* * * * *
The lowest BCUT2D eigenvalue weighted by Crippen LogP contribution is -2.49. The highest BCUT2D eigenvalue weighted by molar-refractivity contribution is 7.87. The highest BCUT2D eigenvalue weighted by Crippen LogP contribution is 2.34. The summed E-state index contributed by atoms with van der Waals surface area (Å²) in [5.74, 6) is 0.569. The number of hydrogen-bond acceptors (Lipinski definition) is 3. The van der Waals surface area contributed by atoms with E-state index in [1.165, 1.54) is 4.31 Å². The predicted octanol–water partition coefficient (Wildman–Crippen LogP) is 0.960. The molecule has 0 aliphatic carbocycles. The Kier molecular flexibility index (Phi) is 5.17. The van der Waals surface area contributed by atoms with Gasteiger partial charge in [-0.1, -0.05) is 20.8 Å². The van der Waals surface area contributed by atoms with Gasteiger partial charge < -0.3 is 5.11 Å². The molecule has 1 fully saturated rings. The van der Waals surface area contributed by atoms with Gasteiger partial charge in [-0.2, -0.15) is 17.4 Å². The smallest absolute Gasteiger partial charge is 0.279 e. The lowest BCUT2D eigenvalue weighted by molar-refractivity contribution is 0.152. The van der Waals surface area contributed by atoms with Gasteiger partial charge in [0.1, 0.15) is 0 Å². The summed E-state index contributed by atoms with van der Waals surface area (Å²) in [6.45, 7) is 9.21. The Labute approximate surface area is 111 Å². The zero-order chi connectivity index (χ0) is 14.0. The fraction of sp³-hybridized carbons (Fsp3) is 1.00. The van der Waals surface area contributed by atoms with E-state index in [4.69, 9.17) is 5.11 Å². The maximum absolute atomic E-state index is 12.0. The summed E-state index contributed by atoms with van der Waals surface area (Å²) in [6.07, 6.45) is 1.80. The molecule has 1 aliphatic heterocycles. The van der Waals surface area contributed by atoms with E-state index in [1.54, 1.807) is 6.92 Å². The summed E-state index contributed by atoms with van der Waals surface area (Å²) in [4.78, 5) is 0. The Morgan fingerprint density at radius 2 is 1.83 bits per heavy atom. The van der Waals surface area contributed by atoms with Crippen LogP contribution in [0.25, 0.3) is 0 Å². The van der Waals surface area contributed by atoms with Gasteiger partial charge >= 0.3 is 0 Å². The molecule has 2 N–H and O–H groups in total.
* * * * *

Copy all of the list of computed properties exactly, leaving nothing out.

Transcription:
The lowest BCUT2D eigenvalue weighted by Crippen LogP contribution is -2.49. The highest BCUT2D eigenvalue weighted by molar-refractivity contribution is 7.87. The highest BCUT2D eigenvalue weighted by Crippen LogP contribution is 2.34. The summed E-state index contributed by atoms with van der Waals surface area (Å²) in [5.74, 6) is 0.569. The number of hydrogen-bond acceptors (Lipinski definition) is 3. The van der Waals surface area contributed by atoms with E-state index in [1.165, 1.54) is 4.31 Å². The predicted octanol–water partition coefficient (Wildman–Crippen LogP) is 0.960. The molecule has 0 aliphatic carbocycles. The Kier molecular flexibility index (Phi) is 5.17. The van der Waals surface area contributed by atoms with Gasteiger partial charge in [-0.1, -0.05) is 20.8 Å². The van der Waals surface area contributed by atoms with Gasteiger partial charge < -0.3 is 5.11 Å². The molecule has 1 fully saturated rings. The van der Waals surface area contributed by atoms with Gasteiger partial charge in [-0.2, -0.15) is 17.4 Å². The smallest absolute Gasteiger partial charge is 0.279 e. The lowest BCUT2D eigenvalue weighted by molar-refractivity contribution is 0.152. The van der Waals surface area contributed by atoms with Gasteiger partial charge in [0.1, 0.15) is 0 Å². The summed E-state index contributed by atoms with van der Waals surface area (Å²) in [6.45, 7) is 9.21. The Labute approximate surface area is 111 Å². The zero-order chi connectivity index (χ0) is 14.0. The fraction of sp³-hybridized carbons (Fsp3) is 1.00. The van der Waals surface area contributed by atoms with E-state index in [4.69, 9.17) is 5.11 Å². The maximum absolute atomic E-state index is 12.0. The summed E-state index contributed by atoms with van der Waals surface area (Å²) in [6.07, 6.45) is 1.80. The molecule has 1 aliphatic heterocycles. The van der Waals surface area contributed by atoms with E-state index in [1.54, 1.807) is 6.92 Å². The summed E-state index contributed by atoms with van der Waals surface area (Å²) in [4.78, 5) is 0. The Morgan fingerprint density at radius 2 is 1.83 bits per heavy atom. The van der Waals surface area contributed by atoms with Crippen LogP contribution in [0.25, 0.3) is 0 Å². The van der Waals surface area contributed by atoms with Gasteiger partial charge >= 0.3 is 0 Å². The molecule has 2 N–H and O–H groups in total.